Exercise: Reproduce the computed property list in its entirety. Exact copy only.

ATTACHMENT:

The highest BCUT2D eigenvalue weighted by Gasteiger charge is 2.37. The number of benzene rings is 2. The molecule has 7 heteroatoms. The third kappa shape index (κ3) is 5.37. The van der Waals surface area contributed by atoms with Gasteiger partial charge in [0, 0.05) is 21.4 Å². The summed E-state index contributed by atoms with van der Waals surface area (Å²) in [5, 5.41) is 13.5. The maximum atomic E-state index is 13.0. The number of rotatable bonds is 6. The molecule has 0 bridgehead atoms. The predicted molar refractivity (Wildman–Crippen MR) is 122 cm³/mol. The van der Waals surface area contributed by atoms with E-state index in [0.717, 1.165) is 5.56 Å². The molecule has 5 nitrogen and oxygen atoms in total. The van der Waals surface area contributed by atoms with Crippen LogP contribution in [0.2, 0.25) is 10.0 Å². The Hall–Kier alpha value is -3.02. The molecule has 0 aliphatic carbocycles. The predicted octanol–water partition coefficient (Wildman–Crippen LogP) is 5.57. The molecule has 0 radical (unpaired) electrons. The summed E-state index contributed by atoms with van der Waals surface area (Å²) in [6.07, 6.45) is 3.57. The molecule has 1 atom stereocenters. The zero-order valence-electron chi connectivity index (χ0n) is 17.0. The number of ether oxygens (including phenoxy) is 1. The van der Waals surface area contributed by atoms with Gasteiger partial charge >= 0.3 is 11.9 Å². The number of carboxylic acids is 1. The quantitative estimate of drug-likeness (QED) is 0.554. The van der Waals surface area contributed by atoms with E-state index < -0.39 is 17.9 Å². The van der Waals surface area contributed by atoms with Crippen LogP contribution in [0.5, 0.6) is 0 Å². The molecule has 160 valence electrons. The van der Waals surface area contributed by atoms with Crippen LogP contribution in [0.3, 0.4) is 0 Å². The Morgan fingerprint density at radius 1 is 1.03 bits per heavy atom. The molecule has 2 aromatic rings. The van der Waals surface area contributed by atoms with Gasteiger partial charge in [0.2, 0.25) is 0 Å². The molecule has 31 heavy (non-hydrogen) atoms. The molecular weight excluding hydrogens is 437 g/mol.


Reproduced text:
The highest BCUT2D eigenvalue weighted by Gasteiger charge is 2.37. The number of benzene rings is 2. The molecule has 7 heteroatoms. The third kappa shape index (κ3) is 5.37. The van der Waals surface area contributed by atoms with Gasteiger partial charge in [0, 0.05) is 21.4 Å². The summed E-state index contributed by atoms with van der Waals surface area (Å²) in [5, 5.41) is 13.5. The maximum atomic E-state index is 13.0. The number of rotatable bonds is 6. The molecule has 0 bridgehead atoms. The predicted molar refractivity (Wildman–Crippen MR) is 122 cm³/mol. The van der Waals surface area contributed by atoms with E-state index in [0.717, 1.165) is 5.56 Å². The molecule has 5 nitrogen and oxygen atoms in total. The van der Waals surface area contributed by atoms with Crippen LogP contribution in [0.2, 0.25) is 10.0 Å². The Hall–Kier alpha value is -3.02. The molecule has 0 aliphatic carbocycles. The predicted octanol–water partition coefficient (Wildman–Crippen LogP) is 5.57. The molecule has 0 radical (unpaired) electrons. The summed E-state index contributed by atoms with van der Waals surface area (Å²) in [6.07, 6.45) is 3.57. The molecule has 1 atom stereocenters. The zero-order valence-electron chi connectivity index (χ0n) is 17.0. The number of ether oxygens (including phenoxy) is 1. The van der Waals surface area contributed by atoms with Gasteiger partial charge >= 0.3 is 11.9 Å². The number of carboxylic acids is 1. The quantitative estimate of drug-likeness (QED) is 0.554. The van der Waals surface area contributed by atoms with E-state index < -0.39 is 17.9 Å². The van der Waals surface area contributed by atoms with Crippen LogP contribution in [0.5, 0.6) is 0 Å². The molecule has 160 valence electrons. The van der Waals surface area contributed by atoms with Crippen LogP contribution in [0.3, 0.4) is 0 Å². The Morgan fingerprint density at radius 1 is 1.03 bits per heavy atom. The molecule has 2 aromatic rings. The van der Waals surface area contributed by atoms with Gasteiger partial charge in [0.2, 0.25) is 0 Å². The molecule has 31 heavy (non-hydrogen) atoms. The molecular weight excluding hydrogens is 437 g/mol.